Italian Supreme Court: Judges have the authority to review and potentially revise administrative penalties imposed by DPAs under GDPR if deemed excessive

Thanks to Michelegiuseppe Leggieri Cistena for collaborating on this article

The Court of Cassation, Italy’s highest court, determined that, a trial judge may not only annul in whole or in part an administrative fine issued for noncompliance with the GDPR, but may also modify its amount[1].

Additionally, the Court of Cassation outlined important principles to be followed in setting the amount of GDPR fines.


The decision relates to a EUR 2.6 million fine issued in 2021 by the Italian Data Protection Authority (Garante per la protezione dei dati personali) against Foodinho S.r.l., an Italian company in which the Spanish GlovoApp23 S.L. holds a controlling stake. That sanction was completely annulled by the court as it was deemed excessive. Indeed, according to the Court of Milan, the fine was set at an amount equal to 7.29% of Foodinho’s annual worldwide turnover, far above the parameter of 4% provided under Article 83 GDPR. Additionally, the fine is higher than the average percentage (0.0019%) applied by the Garante.

According to the Court of Milan, judges in such proceedings (unlike judges in other administrative proceedings governed by Articles 6 and 7 of Legislative Decree No. 150/2011) do not have the authority to modify the amount of a pecuniary fine issued under the GDPR (Legislative Decree No. 150/2011), even if it is deemed excessive.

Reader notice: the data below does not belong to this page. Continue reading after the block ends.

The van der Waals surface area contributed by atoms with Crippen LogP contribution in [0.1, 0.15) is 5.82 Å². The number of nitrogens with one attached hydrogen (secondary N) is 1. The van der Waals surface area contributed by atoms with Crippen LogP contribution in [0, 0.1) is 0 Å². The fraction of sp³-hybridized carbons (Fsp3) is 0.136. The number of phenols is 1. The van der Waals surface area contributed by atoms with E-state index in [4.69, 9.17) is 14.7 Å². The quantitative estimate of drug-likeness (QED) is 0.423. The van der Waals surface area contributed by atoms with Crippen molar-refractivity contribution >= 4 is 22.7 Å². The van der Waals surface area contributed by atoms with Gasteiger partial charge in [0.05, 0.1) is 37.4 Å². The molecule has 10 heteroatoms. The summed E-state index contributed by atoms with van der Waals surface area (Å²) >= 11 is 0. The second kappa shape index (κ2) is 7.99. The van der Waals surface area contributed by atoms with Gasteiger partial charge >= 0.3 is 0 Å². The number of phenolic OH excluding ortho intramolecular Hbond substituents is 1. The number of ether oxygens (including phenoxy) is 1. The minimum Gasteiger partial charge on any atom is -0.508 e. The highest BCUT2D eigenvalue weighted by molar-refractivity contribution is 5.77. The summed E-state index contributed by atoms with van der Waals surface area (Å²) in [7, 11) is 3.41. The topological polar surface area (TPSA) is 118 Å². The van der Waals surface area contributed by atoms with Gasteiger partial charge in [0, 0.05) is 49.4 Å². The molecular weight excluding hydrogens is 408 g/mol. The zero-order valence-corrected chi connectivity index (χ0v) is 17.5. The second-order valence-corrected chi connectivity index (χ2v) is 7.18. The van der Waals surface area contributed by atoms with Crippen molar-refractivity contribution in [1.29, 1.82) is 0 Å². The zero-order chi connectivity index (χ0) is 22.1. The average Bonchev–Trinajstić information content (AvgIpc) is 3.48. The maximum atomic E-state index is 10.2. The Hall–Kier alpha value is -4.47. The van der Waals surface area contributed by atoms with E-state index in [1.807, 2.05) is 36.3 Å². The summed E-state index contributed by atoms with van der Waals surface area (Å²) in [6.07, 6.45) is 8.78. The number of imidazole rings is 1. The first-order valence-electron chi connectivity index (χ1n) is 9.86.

Both parties challenged the decision of the Court of Milan before the Court of Cassation, which annulled the decision and referred the case back to the Court of Milan for it to establish a new fine following the criteria outlined in the Court of Cassation’s decision.

According to the Court of Cassation, the Milan court wrongly decided the case for the following reasons:

  1. Firstly, the Milan court erred in finding that the penalty imposed was excessive. Indeed, according to the Court of Cassation, the criteria of a percentage of annual worldwide turnover must be applied to determine a fine only if the resulting sanction is higher than the maximum threshold of EUR 20 million.
  2. Secondly, the Court of Cassation determined that—contrary to the arguments of the Milan court—judges have the power to reassess the amount of the fine issued by the Garante under the GDPR. Indeed, the Court of Cassation stated that Legislative Decree No. 150/2011 separately governs disputes concerning the protection of personal data in Article 10. Nevertheless, this provision must be coordinated with the current Article 166 of the Italian Data Protection Code (Legislative Decree No. 196/2003), which cites the adoption of sanctioning measures under Law No. 689/1981, as applicable.
    Article 22 of Law No. 689/1981 specifically invokes Article 6 of Legislative Decree No. 150/2011, which gives judges the opportunity to reassess the amount of a pecuniary sanction issued by a public administrative body. Therefore, even in a dispute regarding personal data the judge has the power to proceed independently with a review of the administrative monetary penalty if deemed excessive.

Finally, the Italian Court of Cassation clarified that the assessment of whether a processing activity qualifies as cross-border processing is a matter of merit. Therefore, it is up to the judge (and not the Court of Cassation) to determine whether the Garante applied the rule correctly.

For the above reasons, the Court of Cassation annulled the decision and sent the case back to the Court of Milan for it to reassess the fine to be issued following the criteria outlined in the Court of Cassation’s decision.

[1] Decision No. 2719/2023

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